As recently as 6 weeks ago, it looked like three-time Solheim Cup Team USA player (2007, 2009, 2011) Morgan Pressel wouldn’t make the 2013 team. She languished at 51 in the Rolex Rankings, was barely recovered from a thumb injury that had plagued her golf game for a year or more, and just didn’t seem to have the juice.
In the 10 LPGA events leading up to the Wegmans LPGA Championship in early June, Pressel had missed 5 cuts and claimed only 1 top-10 finish.
Then, at the Wegman’s Pressel, who joined the LPGA Tour in 2006, came alive and started playing the game. Her mid-tournament interview at the Wegman’s, where she’d end the tournament in a tie for 3rd place, reflected Pressel’s core of fierce determination and competitiveness.
In the events that followed the Wegmans — the NW Arkansas Championship, the US Women’s Open, the Manulife Financial LPGA Classic, and the Marathon Classic — Pressel stopped missing cuts and started playing the game and started playing the game she’d had in her bag since she was a teenager.
In 2001 Pressel, then 12 years old, became the youngest player to qualify for the US Women’s Open. (Although she missed the cut, her record stood until 2007, when Lexi Thompson edged her out of the record book by a few months.) She’d had a promising amateur career and when she turned pro and qualified for the LPGA Tour at 18 she was already a rising star.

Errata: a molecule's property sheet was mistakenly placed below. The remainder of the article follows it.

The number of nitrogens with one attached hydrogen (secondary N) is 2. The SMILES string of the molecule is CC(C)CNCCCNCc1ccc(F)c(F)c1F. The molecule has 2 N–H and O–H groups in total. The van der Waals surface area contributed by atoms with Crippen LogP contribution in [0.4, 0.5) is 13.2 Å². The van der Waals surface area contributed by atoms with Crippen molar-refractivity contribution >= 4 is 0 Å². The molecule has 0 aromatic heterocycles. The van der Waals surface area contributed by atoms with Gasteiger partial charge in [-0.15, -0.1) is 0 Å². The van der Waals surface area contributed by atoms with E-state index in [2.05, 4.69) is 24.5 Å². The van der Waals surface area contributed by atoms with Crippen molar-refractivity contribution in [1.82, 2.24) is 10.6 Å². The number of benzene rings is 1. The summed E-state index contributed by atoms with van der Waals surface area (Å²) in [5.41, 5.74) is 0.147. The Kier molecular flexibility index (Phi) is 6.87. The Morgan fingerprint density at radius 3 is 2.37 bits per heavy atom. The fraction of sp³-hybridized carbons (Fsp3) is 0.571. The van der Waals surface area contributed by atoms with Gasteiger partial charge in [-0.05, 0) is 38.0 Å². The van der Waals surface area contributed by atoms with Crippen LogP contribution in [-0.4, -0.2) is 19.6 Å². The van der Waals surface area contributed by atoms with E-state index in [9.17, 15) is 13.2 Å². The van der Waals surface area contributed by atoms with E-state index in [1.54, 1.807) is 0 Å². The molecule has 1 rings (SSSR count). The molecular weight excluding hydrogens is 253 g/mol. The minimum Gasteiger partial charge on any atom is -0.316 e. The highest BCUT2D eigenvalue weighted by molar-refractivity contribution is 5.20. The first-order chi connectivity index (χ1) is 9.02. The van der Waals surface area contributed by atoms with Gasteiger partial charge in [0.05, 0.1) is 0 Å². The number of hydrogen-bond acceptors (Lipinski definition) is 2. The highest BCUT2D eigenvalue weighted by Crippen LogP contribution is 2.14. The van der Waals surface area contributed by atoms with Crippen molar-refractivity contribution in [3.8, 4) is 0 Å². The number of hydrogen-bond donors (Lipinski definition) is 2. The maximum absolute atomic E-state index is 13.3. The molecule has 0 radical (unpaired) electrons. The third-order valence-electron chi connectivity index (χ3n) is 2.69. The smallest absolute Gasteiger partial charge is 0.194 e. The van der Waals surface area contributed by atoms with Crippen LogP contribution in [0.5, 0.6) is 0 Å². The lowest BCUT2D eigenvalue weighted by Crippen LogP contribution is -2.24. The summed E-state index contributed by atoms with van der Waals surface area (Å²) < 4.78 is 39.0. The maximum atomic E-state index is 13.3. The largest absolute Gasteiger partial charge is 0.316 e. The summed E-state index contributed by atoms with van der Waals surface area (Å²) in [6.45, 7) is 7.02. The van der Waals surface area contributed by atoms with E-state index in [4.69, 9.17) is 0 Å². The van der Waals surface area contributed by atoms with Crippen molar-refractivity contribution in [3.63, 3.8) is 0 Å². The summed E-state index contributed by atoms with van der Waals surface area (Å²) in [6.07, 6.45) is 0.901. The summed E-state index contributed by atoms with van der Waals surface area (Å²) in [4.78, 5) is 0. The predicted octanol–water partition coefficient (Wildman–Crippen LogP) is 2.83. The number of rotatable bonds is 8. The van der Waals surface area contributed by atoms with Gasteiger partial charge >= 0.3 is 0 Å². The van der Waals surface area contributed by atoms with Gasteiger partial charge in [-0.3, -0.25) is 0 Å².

Pressel won her first major, the Kraft Nabisco Championship, in 2007, edging out veterans Catriona Matthew, Brittany Lincicome, and Suzann Pettersen. That year she also played her first Solheim Cup. In 2008 Pressel passed the $2 million mark in earnings, and in 2009 she compiled a tournament record that automatically qualified her for her 2nd Solheim Cup.
Pressel played steadily and sturdily through the 2010 and 2011 seasons but after her thumb injury her game deteriorated and she struggled to stay competitive. But the comeback that began with the Wegmans in June was fully completed by the RICOH Women’s British Open last week.
She took control of the tournament in the first round and stayed at or near the top of the board for 72 holes. Pain-free, Pressel played golf like a lynx on the prowl and when the cards were signed and everybody was in the clubhouse Pressel had finished the British Open in a tie for 4th place and had jumped from 51st to 41st in the Rolex Rankings.
That was just enough to get her a spot on the 2013 Team USA! What a comeback!